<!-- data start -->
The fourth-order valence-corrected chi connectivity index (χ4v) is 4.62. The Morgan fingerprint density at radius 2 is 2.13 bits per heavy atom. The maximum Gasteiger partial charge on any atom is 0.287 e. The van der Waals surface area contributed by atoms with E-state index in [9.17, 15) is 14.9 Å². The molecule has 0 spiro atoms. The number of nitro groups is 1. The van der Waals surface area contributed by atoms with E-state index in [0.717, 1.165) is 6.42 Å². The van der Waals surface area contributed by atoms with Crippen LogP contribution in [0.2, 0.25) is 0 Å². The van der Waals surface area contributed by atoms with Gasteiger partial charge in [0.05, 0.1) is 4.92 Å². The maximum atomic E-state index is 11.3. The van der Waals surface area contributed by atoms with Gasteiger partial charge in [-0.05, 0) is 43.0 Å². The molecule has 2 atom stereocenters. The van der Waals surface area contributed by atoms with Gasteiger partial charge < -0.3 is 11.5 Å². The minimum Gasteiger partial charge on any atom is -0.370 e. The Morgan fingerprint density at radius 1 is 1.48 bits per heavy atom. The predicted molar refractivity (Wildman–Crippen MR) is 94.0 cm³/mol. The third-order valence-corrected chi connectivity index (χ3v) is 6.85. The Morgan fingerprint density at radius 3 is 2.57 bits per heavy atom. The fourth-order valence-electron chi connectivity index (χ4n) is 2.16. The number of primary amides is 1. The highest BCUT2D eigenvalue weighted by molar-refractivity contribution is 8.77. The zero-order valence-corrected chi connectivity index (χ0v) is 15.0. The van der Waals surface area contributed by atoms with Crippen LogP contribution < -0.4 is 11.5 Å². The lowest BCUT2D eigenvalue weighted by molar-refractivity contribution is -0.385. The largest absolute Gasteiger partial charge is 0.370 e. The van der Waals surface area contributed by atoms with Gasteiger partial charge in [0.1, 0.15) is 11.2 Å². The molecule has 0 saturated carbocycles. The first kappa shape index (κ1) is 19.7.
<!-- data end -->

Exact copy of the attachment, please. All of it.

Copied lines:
The fourth-order valence-corrected chi connectivity index (χ4v) is 4.62. The Morgan fingerprint density at radius 2 is 2.13 bits per heavy atom. The maximum Gasteiger partial charge on any atom is 0.287 e. The van der Waals surface area contributed by atoms with E-state index in [9.17, 15) is 14.9 Å². The molecule has 0 spiro atoms. The number of nitro groups is 1. The van der Waals surface area contributed by atoms with E-state index in [0.717, 1.165) is 6.42 Å². The van der Waals surface area contributed by atoms with Crippen LogP contribution in [0.2, 0.25) is 0 Å². The van der Waals surface area contributed by atoms with Gasteiger partial charge in [0.05, 0.1) is 4.92 Å². The maximum atomic E-state index is 11.3. The van der Waals surface area contributed by atoms with Gasteiger partial charge in [-0.05, 0) is 43.0 Å². The molecule has 2 atom stereocenters. The van der Waals surface area contributed by atoms with Gasteiger partial charge < -0.3 is 11.5 Å². The minimum Gasteiger partial charge on any atom is -0.370 e. The Morgan fingerprint density at radius 1 is 1.48 bits per heavy atom. The predicted molar refractivity (Wildman–Crippen MR) is 94.0 cm³/mol. The third-order valence-corrected chi connectivity index (χ3v) is 6.85. The Morgan fingerprint density at radius 3 is 2.57 bits per heavy atom. The fourth-order valence-electron chi connectivity index (χ4n) is 2.16. The number of primary amides is 1. The highest BCUT2D eigenvalue weighted by molar-refractivity contribution is 8.77. The zero-order valence-corrected chi connectivity index (χ0v) is 15.0. The van der Waals surface area contributed by atoms with Crippen LogP contribution < -0.4 is 11.5 Å². The lowest BCUT2D eigenvalue weighted by molar-refractivity contribution is -0.385. The largest absolute Gasteiger partial charge is 0.370 e. The van der Waals surface area contributed by atoms with Gasteiger partial charge in [0.1, 0.15) is 11.2 Å². The molecule has 0 saturated carbocycles. The first kappa shape index (κ1) is 19.7.